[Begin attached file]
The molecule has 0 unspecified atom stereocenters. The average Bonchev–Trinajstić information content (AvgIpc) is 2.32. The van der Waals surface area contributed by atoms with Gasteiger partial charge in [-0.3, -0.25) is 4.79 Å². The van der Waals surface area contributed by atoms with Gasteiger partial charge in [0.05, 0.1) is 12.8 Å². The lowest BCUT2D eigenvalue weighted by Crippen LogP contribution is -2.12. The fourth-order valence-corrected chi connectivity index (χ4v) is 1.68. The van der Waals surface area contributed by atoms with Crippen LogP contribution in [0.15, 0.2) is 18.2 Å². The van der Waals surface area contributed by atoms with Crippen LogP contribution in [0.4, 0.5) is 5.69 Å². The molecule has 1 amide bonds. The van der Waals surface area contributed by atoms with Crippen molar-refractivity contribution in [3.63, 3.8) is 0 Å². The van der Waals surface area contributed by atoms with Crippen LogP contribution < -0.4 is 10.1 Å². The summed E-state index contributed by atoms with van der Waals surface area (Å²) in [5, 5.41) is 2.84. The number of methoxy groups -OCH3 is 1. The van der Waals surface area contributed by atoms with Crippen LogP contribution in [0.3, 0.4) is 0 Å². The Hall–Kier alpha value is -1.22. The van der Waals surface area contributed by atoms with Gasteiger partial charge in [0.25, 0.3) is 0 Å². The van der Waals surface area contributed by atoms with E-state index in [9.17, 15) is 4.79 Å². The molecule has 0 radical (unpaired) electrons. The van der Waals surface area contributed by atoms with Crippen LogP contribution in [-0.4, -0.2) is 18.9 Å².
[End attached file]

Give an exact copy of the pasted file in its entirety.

The molecule has 0 unspecified atom stereocenters. The average Bonchev–Trinajstić information content (AvgIpc) is 2.32. The van der Waals surface area contributed by atoms with Gasteiger partial charge in [-0.3, -0.25) is 4.79 Å². The van der Waals surface area contributed by atoms with Gasteiger partial charge in [0.05, 0.1) is 12.8 Å². The lowest BCUT2D eigenvalue weighted by Crippen LogP contribution is -2.12. The fourth-order valence-corrected chi connectivity index (χ4v) is 1.68. The van der Waals surface area contributed by atoms with Crippen LogP contribution in [0.15, 0.2) is 18.2 Å². The van der Waals surface area contributed by atoms with Crippen LogP contribution in [0.4, 0.5) is 5.69 Å². The molecule has 1 amide bonds. The van der Waals surface area contributed by atoms with Crippen molar-refractivity contribution in [3.63, 3.8) is 0 Å². The van der Waals surface area contributed by atoms with Crippen LogP contribution < -0.4 is 10.1 Å². The summed E-state index contributed by atoms with van der Waals surface area (Å²) in [5, 5.41) is 2.84. The number of methoxy groups -OCH3 is 1. The van der Waals surface area contributed by atoms with Crippen LogP contribution in [0.3, 0.4) is 0 Å². The Hall–Kier alpha value is -1.22. The van der Waals surface area contributed by atoms with Gasteiger partial charge in [0.25, 0.3) is 0 Å². The van der Waals surface area contributed by atoms with E-state index in [9.17, 15) is 4.79 Å². The molecule has 0 radical (unpaired) electrons. The van der Waals surface area contributed by atoms with Crippen LogP contribution in [-0.4, -0.2) is 18.9 Å².